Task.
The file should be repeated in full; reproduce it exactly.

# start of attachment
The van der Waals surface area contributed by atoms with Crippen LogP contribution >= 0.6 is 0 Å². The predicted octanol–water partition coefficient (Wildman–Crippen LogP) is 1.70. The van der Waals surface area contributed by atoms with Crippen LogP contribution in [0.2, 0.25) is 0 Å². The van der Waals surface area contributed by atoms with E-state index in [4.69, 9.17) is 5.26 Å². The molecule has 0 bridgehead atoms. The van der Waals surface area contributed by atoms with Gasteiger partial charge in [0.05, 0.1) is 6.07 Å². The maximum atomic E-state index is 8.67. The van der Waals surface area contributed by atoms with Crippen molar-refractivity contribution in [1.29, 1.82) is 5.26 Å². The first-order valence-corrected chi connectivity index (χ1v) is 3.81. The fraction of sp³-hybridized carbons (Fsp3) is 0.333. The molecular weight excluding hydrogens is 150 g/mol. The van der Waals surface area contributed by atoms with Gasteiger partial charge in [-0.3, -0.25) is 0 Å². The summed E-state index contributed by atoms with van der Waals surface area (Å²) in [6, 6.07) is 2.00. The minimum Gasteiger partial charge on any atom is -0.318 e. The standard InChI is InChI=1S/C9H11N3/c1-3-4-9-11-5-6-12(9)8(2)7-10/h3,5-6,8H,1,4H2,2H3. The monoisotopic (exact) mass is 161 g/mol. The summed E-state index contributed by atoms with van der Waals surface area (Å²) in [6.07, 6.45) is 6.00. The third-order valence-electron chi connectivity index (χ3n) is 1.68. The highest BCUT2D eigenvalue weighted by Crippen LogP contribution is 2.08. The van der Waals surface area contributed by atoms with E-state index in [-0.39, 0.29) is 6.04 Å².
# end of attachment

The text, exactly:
The van der Waals surface area contributed by atoms with Crippen LogP contribution >= 0.6 is 0 Å². The predicted octanol–water partition coefficient (Wildman–Crippen LogP) is 1.70. The van der Waals surface area contributed by atoms with Crippen LogP contribution in [0.2, 0.25) is 0 Å². The van der Waals surface area contributed by atoms with E-state index in [4.69, 9.17) is 5.26 Å². The molecule has 0 bridgehead atoms. The van der Waals surface area contributed by atoms with Gasteiger partial charge in [0.05, 0.1) is 6.07 Å². The maximum atomic E-state index is 8.67. The van der Waals surface area contributed by atoms with Crippen molar-refractivity contribution in [1.29, 1.82) is 5.26 Å². The first-order valence-corrected chi connectivity index (χ1v) is 3.81. The fraction of sp³-hybridized carbons (Fsp3) is 0.333. The molecular weight excluding hydrogens is 150 g/mol. The van der Waals surface area contributed by atoms with Gasteiger partial charge in [-0.3, -0.25) is 0 Å². The summed E-state index contributed by atoms with van der Waals surface area (Å²) in [6, 6.07) is 2.00. The minimum Gasteiger partial charge on any atom is -0.318 e. The standard InChI is InChI=1S/C9H11N3/c1-3-4-9-11-5-6-12(9)8(2)7-10/h3,5-6,8H,1,4H2,2H3. The monoisotopic (exact) mass is 161 g/mol. The summed E-state index contributed by atoms with van der Waals surface area (Å²) in [6.07, 6.45) is 6.00. The third-order valence-electron chi connectivity index (χ3n) is 1.68. The highest BCUT2D eigenvalue weighted by Crippen LogP contribution is 2.08. The van der Waals surface area contributed by atoms with E-state index in [-0.39, 0.29) is 6.04 Å².